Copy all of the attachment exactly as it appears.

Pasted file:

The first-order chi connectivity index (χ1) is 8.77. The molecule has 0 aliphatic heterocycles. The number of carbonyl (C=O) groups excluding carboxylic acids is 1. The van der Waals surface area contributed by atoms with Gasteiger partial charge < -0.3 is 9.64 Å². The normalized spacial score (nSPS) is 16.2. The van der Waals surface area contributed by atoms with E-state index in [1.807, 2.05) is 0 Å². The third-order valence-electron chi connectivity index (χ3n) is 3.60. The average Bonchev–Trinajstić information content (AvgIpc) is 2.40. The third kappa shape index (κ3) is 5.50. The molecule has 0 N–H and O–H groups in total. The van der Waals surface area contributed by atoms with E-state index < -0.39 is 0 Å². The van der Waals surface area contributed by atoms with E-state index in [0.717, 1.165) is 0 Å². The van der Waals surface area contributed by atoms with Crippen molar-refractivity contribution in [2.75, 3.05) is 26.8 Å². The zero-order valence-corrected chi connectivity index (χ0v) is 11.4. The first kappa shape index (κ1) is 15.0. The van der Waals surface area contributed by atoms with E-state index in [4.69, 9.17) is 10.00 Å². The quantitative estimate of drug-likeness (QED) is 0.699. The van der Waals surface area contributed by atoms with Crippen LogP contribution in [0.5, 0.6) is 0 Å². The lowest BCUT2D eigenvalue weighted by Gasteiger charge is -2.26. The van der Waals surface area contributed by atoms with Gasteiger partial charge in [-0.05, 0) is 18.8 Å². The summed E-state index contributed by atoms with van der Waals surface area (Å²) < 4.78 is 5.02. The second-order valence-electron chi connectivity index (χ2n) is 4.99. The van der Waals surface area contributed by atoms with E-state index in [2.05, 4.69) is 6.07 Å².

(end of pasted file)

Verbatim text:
The first-order chi connectivity index (χ1) is 8.77. The molecule has 0 aliphatic heterocycles. The number of carbonyl (C=O) groups excluding carboxylic acids is 1. The van der Waals surface area contributed by atoms with Gasteiger partial charge < -0.3 is 9.64 Å². The normalized spacial score (nSPS) is 16.2. The van der Waals surface area contributed by atoms with E-state index in [1.807, 2.05) is 0 Å². The third-order valence-electron chi connectivity index (χ3n) is 3.60. The average Bonchev–Trinajstić information content (AvgIpc) is 2.40. The third kappa shape index (κ3) is 5.50. The molecule has 0 N–H and O–H groups in total. The van der Waals surface area contributed by atoms with E-state index < -0.39 is 0 Å². The van der Waals surface area contributed by atoms with E-state index in [0.717, 1.165) is 0 Å². The van der Waals surface area contributed by atoms with Crippen molar-refractivity contribution in [2.75, 3.05) is 26.8 Å². The zero-order valence-corrected chi connectivity index (χ0v) is 11.4. The first kappa shape index (κ1) is 15.0. The van der Waals surface area contributed by atoms with E-state index in [4.69, 9.17) is 10.00 Å². The quantitative estimate of drug-likeness (QED) is 0.699. The van der Waals surface area contributed by atoms with Crippen LogP contribution in [0.5, 0.6) is 0 Å². The lowest BCUT2D eigenvalue weighted by Gasteiger charge is -2.26. The van der Waals surface area contributed by atoms with Gasteiger partial charge in [-0.05, 0) is 18.8 Å². The summed E-state index contributed by atoms with van der Waals surface area (Å²) < 4.78 is 5.02. The second-order valence-electron chi connectivity index (χ2n) is 4.99. The van der Waals surface area contributed by atoms with E-state index in [2.05, 4.69) is 6.07 Å².